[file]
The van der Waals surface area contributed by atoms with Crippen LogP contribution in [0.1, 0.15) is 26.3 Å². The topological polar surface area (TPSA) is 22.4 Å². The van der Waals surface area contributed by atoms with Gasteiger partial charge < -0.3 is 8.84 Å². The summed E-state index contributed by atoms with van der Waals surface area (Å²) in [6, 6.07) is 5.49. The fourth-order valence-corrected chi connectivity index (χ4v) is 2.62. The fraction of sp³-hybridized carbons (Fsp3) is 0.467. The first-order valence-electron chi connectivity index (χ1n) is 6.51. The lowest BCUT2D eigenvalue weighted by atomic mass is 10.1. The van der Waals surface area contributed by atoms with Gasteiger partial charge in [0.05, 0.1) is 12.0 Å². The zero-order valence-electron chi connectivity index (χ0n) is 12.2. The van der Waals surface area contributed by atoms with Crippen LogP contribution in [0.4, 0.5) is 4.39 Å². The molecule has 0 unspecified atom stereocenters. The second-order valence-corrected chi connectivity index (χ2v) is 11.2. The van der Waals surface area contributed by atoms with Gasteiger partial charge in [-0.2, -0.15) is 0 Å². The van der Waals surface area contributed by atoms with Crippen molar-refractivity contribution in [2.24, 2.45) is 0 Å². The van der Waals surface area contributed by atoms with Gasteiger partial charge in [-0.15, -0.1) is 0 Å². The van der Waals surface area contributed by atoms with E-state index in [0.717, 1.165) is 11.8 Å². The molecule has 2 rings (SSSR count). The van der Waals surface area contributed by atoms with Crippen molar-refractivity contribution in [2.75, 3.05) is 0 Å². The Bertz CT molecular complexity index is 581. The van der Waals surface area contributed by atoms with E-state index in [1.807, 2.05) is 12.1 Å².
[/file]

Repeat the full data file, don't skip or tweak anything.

The van der Waals surface area contributed by atoms with Crippen LogP contribution in [0.1, 0.15) is 26.3 Å². The topological polar surface area (TPSA) is 22.4 Å². The van der Waals surface area contributed by atoms with Gasteiger partial charge < -0.3 is 8.84 Å². The summed E-state index contributed by atoms with van der Waals surface area (Å²) in [6, 6.07) is 5.49. The fourth-order valence-corrected chi connectivity index (χ4v) is 2.62. The fraction of sp³-hybridized carbons (Fsp3) is 0.467. The first-order valence-electron chi connectivity index (χ1n) is 6.51. The lowest BCUT2D eigenvalue weighted by atomic mass is 10.1. The van der Waals surface area contributed by atoms with Gasteiger partial charge in [0.05, 0.1) is 12.0 Å². The zero-order valence-electron chi connectivity index (χ0n) is 12.2. The van der Waals surface area contributed by atoms with Crippen LogP contribution in [0.4, 0.5) is 4.39 Å². The molecule has 0 unspecified atom stereocenters. The second-order valence-corrected chi connectivity index (χ2v) is 11.2. The van der Waals surface area contributed by atoms with Gasteiger partial charge in [-0.2, -0.15) is 0 Å². The van der Waals surface area contributed by atoms with Crippen molar-refractivity contribution in [2.24, 2.45) is 0 Å². The van der Waals surface area contributed by atoms with Gasteiger partial charge in [-0.15, -0.1) is 0 Å². The van der Waals surface area contributed by atoms with E-state index in [0.717, 1.165) is 11.8 Å². The molecule has 2 rings (SSSR count). The van der Waals surface area contributed by atoms with Crippen molar-refractivity contribution in [2.75, 3.05) is 0 Å². The Bertz CT molecular complexity index is 581. The van der Waals surface area contributed by atoms with E-state index in [1.807, 2.05) is 12.1 Å².